The iPhone gets an update annually.

But, the iPod touch has not had this same updating.

ipod 5

Image Copyright Apple Inc.
Date of release: October 2005
Date of discontinuation: September 2007

It has been the same for the past few years when the 5th generation was released. This was a major step for the iPod Touch.

Every other model has been similar to the precursor. The iPhone shares similar features with it and while the 5th generation does have similarities it is distinctive. This is mostly due to the introduction of colored cases. In the past, it had only come with a black or white case. The 5th generation iPod was thinner and weight less than the iPhone. In fact, the unit was .85 ounces lighter than the iPhone and measured .06 inches thinner.

It expands on the iPod photo by allowing users to play videos on the color, 2.5 inch screen. It was originally available in two colors and had a click wheel with a flat shape rather than the rounded shape found on earlier iPods.

Initially, the models were capable of holding 30, 60 and 80 GB of content. The 60 GB was replaced by the 80 GB model in 2005. A special edition iPod was released when it launched. This was the 30-GB U2 model. At this point in time, they were sold at iTunes for use with iPod videos.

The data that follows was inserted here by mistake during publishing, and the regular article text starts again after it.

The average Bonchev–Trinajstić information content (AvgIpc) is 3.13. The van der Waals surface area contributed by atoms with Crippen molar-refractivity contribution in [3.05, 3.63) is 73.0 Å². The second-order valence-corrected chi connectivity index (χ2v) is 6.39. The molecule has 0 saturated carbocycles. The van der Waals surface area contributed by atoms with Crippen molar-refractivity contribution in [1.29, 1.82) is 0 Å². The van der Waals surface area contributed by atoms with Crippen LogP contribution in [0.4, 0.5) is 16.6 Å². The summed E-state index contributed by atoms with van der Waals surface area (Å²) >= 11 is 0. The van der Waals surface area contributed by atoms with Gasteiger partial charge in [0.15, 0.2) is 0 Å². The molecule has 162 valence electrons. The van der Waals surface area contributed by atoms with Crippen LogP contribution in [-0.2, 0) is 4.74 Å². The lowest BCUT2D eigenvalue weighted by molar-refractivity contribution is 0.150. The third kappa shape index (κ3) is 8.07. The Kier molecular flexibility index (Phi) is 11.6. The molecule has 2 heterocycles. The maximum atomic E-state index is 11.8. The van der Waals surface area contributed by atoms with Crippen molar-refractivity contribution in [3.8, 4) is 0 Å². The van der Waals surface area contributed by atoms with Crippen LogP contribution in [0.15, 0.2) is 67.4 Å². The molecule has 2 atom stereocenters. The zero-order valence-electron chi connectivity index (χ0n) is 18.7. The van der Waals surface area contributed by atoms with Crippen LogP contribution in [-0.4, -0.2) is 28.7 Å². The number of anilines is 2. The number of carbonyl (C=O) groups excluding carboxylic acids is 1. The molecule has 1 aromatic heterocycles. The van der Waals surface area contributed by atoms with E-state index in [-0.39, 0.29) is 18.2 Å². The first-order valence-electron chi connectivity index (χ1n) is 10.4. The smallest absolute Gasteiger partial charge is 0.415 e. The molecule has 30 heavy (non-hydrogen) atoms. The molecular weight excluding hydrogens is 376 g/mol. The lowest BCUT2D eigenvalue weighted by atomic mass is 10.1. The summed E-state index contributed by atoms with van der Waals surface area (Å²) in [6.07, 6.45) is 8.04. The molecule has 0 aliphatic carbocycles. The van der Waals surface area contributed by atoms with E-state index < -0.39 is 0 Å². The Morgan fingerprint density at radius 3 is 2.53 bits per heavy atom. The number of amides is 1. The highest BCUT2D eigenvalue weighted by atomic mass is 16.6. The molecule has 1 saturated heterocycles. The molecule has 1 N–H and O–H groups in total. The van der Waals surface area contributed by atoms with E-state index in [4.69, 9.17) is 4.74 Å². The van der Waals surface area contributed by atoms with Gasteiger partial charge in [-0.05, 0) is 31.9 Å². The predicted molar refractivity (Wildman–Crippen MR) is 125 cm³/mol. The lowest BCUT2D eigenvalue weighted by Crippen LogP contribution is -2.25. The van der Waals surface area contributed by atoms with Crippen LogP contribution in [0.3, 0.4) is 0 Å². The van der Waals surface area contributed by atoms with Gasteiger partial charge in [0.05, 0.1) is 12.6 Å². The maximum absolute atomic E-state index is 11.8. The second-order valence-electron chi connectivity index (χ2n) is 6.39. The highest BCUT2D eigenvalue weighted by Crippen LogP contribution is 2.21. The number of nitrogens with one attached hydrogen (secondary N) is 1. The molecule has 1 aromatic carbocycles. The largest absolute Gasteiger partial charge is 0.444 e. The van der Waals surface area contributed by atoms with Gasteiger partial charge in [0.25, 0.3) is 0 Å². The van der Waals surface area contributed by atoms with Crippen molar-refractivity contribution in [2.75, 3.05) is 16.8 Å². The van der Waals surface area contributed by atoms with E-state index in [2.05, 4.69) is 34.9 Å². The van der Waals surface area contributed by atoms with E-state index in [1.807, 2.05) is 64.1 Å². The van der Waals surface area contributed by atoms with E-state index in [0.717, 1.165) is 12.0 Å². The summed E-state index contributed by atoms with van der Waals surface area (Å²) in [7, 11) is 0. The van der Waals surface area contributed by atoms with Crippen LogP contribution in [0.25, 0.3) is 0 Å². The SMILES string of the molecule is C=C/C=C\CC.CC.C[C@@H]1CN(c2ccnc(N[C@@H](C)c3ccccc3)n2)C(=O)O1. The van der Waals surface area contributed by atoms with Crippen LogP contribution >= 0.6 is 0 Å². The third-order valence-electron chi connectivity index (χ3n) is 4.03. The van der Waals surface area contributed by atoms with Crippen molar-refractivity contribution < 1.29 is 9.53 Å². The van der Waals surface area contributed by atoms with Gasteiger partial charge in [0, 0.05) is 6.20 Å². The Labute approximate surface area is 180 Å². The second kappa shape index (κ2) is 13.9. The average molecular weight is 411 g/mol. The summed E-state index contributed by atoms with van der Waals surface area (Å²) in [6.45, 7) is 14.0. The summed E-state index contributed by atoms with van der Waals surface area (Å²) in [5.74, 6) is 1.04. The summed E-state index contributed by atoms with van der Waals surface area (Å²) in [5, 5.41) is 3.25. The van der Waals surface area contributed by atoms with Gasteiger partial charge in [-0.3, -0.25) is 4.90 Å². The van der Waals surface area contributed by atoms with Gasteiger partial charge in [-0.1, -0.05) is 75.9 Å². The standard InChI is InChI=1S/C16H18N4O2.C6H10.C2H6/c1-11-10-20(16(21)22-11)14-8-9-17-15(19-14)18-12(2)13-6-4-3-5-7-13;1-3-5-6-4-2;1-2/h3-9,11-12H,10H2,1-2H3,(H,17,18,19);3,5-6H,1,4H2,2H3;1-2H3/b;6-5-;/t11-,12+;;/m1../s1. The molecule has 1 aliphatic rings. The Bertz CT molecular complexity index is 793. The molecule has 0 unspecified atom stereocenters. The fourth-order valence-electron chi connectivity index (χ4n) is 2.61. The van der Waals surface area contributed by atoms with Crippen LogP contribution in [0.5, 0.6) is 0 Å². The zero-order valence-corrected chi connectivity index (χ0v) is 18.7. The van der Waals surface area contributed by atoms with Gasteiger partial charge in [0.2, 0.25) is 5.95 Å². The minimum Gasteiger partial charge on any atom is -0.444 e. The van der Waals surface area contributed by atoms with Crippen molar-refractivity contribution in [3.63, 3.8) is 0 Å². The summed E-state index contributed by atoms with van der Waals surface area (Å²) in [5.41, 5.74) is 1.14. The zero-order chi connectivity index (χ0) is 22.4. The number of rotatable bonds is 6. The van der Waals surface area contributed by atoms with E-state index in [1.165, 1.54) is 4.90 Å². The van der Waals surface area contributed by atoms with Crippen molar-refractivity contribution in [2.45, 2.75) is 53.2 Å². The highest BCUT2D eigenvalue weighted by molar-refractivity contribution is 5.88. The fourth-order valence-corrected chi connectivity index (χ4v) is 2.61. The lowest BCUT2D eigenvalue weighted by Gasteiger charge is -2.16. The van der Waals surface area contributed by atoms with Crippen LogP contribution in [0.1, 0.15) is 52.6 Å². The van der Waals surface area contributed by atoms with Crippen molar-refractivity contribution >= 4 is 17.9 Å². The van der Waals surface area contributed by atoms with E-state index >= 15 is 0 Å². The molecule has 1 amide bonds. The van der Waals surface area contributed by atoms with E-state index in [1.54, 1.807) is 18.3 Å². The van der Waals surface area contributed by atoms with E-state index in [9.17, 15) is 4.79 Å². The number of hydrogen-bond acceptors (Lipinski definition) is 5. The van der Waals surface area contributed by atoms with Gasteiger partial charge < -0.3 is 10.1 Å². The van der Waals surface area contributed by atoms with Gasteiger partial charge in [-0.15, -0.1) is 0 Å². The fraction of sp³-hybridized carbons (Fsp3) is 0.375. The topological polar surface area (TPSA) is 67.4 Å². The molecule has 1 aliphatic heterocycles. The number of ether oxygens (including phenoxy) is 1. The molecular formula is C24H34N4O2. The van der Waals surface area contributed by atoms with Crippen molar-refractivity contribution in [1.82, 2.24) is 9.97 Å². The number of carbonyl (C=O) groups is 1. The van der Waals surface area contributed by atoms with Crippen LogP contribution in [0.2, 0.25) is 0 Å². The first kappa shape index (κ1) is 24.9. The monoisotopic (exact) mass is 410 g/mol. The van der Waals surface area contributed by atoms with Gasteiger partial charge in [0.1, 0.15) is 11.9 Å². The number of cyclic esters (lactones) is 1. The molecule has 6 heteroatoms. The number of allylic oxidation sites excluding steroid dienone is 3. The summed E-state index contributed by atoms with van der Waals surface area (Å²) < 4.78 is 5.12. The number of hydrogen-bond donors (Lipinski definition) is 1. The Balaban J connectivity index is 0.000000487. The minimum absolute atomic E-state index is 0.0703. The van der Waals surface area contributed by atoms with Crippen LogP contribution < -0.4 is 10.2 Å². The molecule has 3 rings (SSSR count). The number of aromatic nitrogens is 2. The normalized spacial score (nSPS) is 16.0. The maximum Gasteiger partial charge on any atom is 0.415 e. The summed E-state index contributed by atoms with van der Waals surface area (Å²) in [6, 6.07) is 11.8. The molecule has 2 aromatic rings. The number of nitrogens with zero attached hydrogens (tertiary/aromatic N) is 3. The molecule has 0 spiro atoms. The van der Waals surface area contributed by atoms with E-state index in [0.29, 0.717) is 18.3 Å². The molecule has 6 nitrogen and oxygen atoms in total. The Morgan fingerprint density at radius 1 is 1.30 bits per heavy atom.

30 GB held 7,500 songs
60 GB held 15,000 songs
80 GB held 20,000 songs

Supported music formats were:


Devices also played Audible recorded books.

Supported photo formats included:


Video supported was H.264 and MPEG-4

Screen Dimensions:

2.5 inches
320 x 240 pixels

Unit Dimensions:

30 GB – 4.1 x 2.4 x 0.43 inches
60 and 80 GB – 4.1 x 2.4 x 0.55 inches


Dock Connector

Battery Life:

30 GB -14 hours
60 GB and 80 GB – 20 hours


30 GB -4.8 ounces
60 and 80 GB models – 5.5 ounces

Original Price

$299 – 30 GB Model
$349 – U2 30 GB Special Edition
$399 – 60 GB Model
$349 = 2006’s 80 GB Model

iPod Video Requirements